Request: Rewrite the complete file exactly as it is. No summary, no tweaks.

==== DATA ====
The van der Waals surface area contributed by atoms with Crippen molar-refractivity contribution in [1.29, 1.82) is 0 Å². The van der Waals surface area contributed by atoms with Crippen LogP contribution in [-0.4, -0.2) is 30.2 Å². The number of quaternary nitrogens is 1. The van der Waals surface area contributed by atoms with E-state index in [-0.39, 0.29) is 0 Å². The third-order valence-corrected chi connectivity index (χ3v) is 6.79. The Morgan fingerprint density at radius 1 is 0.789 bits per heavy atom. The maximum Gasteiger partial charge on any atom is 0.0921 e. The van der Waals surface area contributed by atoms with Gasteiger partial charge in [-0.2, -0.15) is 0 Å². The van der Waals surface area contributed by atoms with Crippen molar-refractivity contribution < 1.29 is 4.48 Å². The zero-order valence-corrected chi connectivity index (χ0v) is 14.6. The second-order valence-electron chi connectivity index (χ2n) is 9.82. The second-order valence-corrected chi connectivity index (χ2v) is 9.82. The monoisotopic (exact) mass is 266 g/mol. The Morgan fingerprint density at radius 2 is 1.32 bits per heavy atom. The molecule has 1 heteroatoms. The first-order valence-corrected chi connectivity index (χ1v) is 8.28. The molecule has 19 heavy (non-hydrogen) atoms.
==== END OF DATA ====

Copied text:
The van der Waals surface area contributed by atoms with Crippen molar-refractivity contribution in [1.29, 1.82) is 0 Å². The van der Waals surface area contributed by atoms with Crippen LogP contribution in [-0.4, -0.2) is 30.2 Å². The number of quaternary nitrogens is 1. The van der Waals surface area contributed by atoms with E-state index in [-0.39, 0.29) is 0 Å². The third-order valence-corrected chi connectivity index (χ3v) is 6.79. The Morgan fingerprint density at radius 1 is 0.789 bits per heavy atom. The maximum Gasteiger partial charge on any atom is 0.0921 e. The van der Waals surface area contributed by atoms with Gasteiger partial charge in [-0.2, -0.15) is 0 Å². The van der Waals surface area contributed by atoms with Crippen molar-refractivity contribution < 1.29 is 4.48 Å². The zero-order valence-corrected chi connectivity index (χ0v) is 14.6. The second-order valence-electron chi connectivity index (χ2n) is 9.82. The second-order valence-corrected chi connectivity index (χ2v) is 9.82. The monoisotopic (exact) mass is 266 g/mol. The Morgan fingerprint density at radius 2 is 1.32 bits per heavy atom. The molecule has 1 heteroatoms. The first-order valence-corrected chi connectivity index (χ1v) is 8.28. The molecule has 19 heavy (non-hydrogen) atoms.